pnkfelix (Nov 21 2019 at 12:38, on Zulip):

and that we fail to deduce that we cannot reuse the post-ThinLTO-optimized object because the import_map is failing to tell us about the dependence

pnkfelix (Nov 21 2019 at 12:39, on Zulip):

But I need to create my original work environment before I can provide better information

mw (Nov 21 2019 at 12:50, on Zulip):

hypothesis was that ThinLTO was doing an inlining step here that is subsequently invalidated by a later incremental compile

that's not what I found. it would be good to verify that you are really seeing something different than I.

pnkfelix (Nov 22 2019 at 12:13, on Zulip):

@mw I want to spend a little bit of time on this, to try to get us in sync on our mutual understanding of the problem

pnkfelix (Nov 22 2019 at 12:14, on Zulip):

I can either: 1. try to recreate the steps I followed previously that led me to my earlier hypothesis, spelling out my thinking as I go in more detail. Or I could: 2. try to reproduce your result and in the process understand your thinking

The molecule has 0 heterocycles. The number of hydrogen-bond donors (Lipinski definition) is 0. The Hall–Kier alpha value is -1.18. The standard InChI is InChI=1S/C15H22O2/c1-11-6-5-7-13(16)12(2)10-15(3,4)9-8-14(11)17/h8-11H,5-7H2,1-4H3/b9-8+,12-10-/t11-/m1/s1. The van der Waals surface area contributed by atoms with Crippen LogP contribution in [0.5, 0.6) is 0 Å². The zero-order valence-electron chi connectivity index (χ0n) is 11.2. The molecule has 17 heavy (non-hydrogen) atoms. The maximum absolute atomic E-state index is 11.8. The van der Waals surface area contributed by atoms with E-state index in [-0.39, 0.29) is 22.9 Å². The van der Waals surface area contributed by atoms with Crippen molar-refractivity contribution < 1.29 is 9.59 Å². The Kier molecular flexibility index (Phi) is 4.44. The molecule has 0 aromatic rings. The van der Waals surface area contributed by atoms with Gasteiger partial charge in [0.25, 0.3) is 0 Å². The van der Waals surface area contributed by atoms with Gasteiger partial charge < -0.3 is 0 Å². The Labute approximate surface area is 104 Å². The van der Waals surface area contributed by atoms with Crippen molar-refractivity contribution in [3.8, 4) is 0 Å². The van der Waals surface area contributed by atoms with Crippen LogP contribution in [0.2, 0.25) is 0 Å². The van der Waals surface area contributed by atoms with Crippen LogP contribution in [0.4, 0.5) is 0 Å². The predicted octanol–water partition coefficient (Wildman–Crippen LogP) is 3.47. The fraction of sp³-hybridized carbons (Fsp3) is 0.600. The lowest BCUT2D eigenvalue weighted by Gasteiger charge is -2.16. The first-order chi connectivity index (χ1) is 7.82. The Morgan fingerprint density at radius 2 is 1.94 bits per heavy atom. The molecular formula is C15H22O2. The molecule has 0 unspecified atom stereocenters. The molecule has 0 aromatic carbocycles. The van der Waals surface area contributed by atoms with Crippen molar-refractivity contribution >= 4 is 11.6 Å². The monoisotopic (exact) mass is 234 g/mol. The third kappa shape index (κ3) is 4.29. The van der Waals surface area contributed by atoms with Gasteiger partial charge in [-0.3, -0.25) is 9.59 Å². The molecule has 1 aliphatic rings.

pnkfelix (Nov 22 2019 at 12:15, on Zulip):

I do want to at least confirm: You did get to a point eventually where you were yourself reproducing the whole problem locally, right?

pnkfelix (Nov 22 2019 at 12:16, on Zulip):

(it seems like you must have, based on the statements you were making. but I just want to be certain that you weren't drawing conclusions based on reading stuff I had posted.)

mw (Nov 22 2019 at 13:22, on Zulip):

Yes, I was able to reproduce the linker error mentioned in the GH issue:

= note: rust-lld: error: undefined symbol: _$LT$rubble..ble..time..Duration$u20$as$u20$core..fmt..Display$GT$::fmt::h343296729f83afc4
          >>> referenced by time.rs:129 (src/ble/time.rs:129)
          >>>               /home/jonas/dev/rubble/target/thumbv7em-none-eabi/debug/deps/rubble-a38354bf4561073f.3qtzuenakrd0qcaf.rcgu.o:(_$LT$$RF$T$u20$as$u20$core..fmt..Debug$GT$::fmt::h26ac05bd6f4f461e)